According to MacDonald, Adagio should be 64 on the eight note, and Largo 80 on the eight note. To avoid the need of too long ropes, you counted these as both directions as one (double beat), and to make it easy MacDonald claimed Allegro was exactly twice as fast as Adagio, 64 on the quarter note, and here you could just count it one way (single beat). The same is with Alla Breve, which should be 80 on the quarter note, and you could use the same rope as for Largo but count it one way instead of both ways.  

Carl Czerny: Pianoforte-Schule op. 500 (1839)

Wim Winters from Authenticsound often talks about Czerny to be a very important source, and even talks about this piano school in particular, but here are a few examples I don’t think Winters wants you to know about. This is one of the reasons I don’t think he can be trusted and looses a lot of credibility in my mind, since he obviously knows about the examples I’m going to show you, but since they don’t fit into his theory he never talks about them. 

So why is Czerny such an important source when talking about Beethoven? He was the student and friend of Beethoven, and in the later years he would step in for Beethoven when he was unable to play himself. Czerny knew how important the metronome was for Beethoven, so after his death he often edited pieces and added metronome numbers according to how fast Beethoven played them. In his op. 500 piano school he even had an entire section on how to play Beethoven, which I would highly recommend to any musician interested in playing Beethoven. 

«Beethoven himself was unsurpassable in legato playing to the great astonishment, as those of Liszt, Thalberg and others present.»

One interesting thing I realised when studying this, is that Czerny never talks about how fast Beethoven played, and he never mentions that these are high metronome numbers or that any pianist struggled with the tempi. I find this very interesting, since Czerny talks a lot about how expressive Beethoven played, how extremely loud/soft he played and his great legato playing, but never about the speed. Something interesting to keep in the back of our heads when we take a look at a few examples that might disprove the Double Beat Theory.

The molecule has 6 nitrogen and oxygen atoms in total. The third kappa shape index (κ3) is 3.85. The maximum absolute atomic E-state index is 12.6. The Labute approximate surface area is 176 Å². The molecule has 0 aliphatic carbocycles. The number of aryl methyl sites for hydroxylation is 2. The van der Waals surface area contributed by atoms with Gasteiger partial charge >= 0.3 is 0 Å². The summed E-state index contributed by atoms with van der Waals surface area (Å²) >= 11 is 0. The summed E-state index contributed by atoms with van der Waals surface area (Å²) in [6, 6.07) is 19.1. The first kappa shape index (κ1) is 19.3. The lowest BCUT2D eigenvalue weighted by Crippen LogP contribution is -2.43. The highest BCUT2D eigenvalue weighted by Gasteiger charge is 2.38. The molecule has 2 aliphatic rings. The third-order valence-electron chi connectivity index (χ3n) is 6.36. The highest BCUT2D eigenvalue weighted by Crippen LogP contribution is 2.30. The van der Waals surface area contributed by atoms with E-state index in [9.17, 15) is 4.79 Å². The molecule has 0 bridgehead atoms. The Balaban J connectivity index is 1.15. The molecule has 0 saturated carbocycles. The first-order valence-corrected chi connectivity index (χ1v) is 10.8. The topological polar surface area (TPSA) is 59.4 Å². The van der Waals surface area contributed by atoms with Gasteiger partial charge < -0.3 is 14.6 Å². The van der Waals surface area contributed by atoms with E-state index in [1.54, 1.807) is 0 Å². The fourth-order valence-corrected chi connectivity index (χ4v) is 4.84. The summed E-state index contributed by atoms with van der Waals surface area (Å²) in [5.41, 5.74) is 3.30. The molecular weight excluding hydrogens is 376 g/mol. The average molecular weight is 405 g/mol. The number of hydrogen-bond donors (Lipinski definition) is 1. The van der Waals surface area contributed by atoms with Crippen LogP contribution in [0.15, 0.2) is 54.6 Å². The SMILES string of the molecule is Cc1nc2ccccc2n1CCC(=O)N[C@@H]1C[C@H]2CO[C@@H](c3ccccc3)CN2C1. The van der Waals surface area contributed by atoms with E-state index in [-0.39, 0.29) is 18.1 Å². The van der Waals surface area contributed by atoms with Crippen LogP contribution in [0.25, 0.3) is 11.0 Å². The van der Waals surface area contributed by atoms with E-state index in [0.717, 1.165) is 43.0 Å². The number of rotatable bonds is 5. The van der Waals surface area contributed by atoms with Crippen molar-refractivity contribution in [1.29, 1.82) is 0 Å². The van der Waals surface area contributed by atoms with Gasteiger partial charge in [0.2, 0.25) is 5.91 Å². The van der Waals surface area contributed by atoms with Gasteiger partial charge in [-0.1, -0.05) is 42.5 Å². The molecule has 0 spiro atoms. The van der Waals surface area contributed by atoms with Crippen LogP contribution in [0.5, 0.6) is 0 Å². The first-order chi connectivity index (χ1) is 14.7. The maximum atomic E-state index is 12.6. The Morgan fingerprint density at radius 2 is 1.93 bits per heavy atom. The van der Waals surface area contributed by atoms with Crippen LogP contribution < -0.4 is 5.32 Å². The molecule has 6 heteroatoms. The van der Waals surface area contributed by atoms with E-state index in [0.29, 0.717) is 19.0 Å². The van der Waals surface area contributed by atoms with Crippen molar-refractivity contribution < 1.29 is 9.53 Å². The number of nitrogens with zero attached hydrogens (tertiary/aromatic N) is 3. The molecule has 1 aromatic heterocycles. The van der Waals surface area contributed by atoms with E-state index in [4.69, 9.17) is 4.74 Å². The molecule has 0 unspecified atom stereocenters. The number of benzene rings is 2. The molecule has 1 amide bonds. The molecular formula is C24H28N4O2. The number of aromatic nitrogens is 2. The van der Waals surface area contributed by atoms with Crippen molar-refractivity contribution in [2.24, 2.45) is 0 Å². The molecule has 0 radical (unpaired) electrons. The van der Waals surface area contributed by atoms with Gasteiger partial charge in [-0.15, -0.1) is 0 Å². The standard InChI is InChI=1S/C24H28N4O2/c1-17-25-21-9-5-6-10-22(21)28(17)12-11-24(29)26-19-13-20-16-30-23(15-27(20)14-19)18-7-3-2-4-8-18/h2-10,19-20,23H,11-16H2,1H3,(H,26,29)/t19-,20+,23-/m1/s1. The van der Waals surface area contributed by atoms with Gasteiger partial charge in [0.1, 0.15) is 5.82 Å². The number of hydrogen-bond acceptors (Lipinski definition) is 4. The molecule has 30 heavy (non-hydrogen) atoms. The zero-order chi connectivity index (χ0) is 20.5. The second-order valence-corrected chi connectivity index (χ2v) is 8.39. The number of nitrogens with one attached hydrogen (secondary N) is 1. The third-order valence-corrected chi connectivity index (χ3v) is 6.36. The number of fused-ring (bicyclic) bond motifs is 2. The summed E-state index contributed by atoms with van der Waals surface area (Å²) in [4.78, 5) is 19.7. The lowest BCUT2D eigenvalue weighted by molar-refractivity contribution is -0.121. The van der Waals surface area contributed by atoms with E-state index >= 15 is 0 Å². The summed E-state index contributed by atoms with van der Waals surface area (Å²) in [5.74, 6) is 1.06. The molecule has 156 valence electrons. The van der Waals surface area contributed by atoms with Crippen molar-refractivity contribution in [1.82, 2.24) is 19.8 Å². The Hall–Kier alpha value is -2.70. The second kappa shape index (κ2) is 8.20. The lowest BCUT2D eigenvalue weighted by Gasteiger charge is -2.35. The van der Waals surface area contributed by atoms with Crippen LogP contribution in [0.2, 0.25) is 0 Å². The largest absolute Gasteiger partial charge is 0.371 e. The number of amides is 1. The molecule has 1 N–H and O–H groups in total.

«(…) For Example M.M.♩= 112, we must play every quarter note exactly with the audible beats of the metronome.»

This quote alone could disprove the entire double beat theory, note how Czerny explains that every quarter note should be played with each AUDIBLE beat of the metronome, not every two audible beats like the Double Beat Theory suggests. This next example is from Czernys explanation of a walz in 3/4, the biggest problem of the Double Beat Theory. Why? Because if you play a 3/4 bar with the Double Beat, you end up with playing three against two, something I struggle to believe they did back in the 1800s when just practising a simple walz. It all seems a bit too complicated, and you would expect Czerny to mention this in his piano school book when explaining a walz, right?

«(…) a dotted halfnote = 88; consequently a whole bar lasts only during one beat of the metronome and is the true time of the walz.»

Sadly he doesn’t even mention anything about that, which is a big problem for the believers of the Double Beat Theory, but if you are a Double Beater and have an explanation to this I would love to  hear from you!


I hope you have enjoyed reading these articles about my tempo research and Beethovens metronome markings, and hopefully it helps us to be more conscious about the tempo when playing this style of music. There are a lot of theories about why Beethovens markings are so fast, but as I have tried to show you it is impossible to come up with a true explanation without ignoring some of the evidence. I would have loved to be able to tell you that I finally found the solution and why everyone else is wrong, but sadly I can’t do that without ignoring some evidence, and it is much more important for me to show you everything and get the discussion going and help bring awareness to musicians about our choices of tempo. 

In the next article I am going to discuss Beethovens extremely long bowings and how us string players can tackle this, so stay tuned for that. Please feel free to leave a comment if you have any questions or remarks, and subscribe to get an email when the next article is published.

Thank You for reading,

Markus Eriksen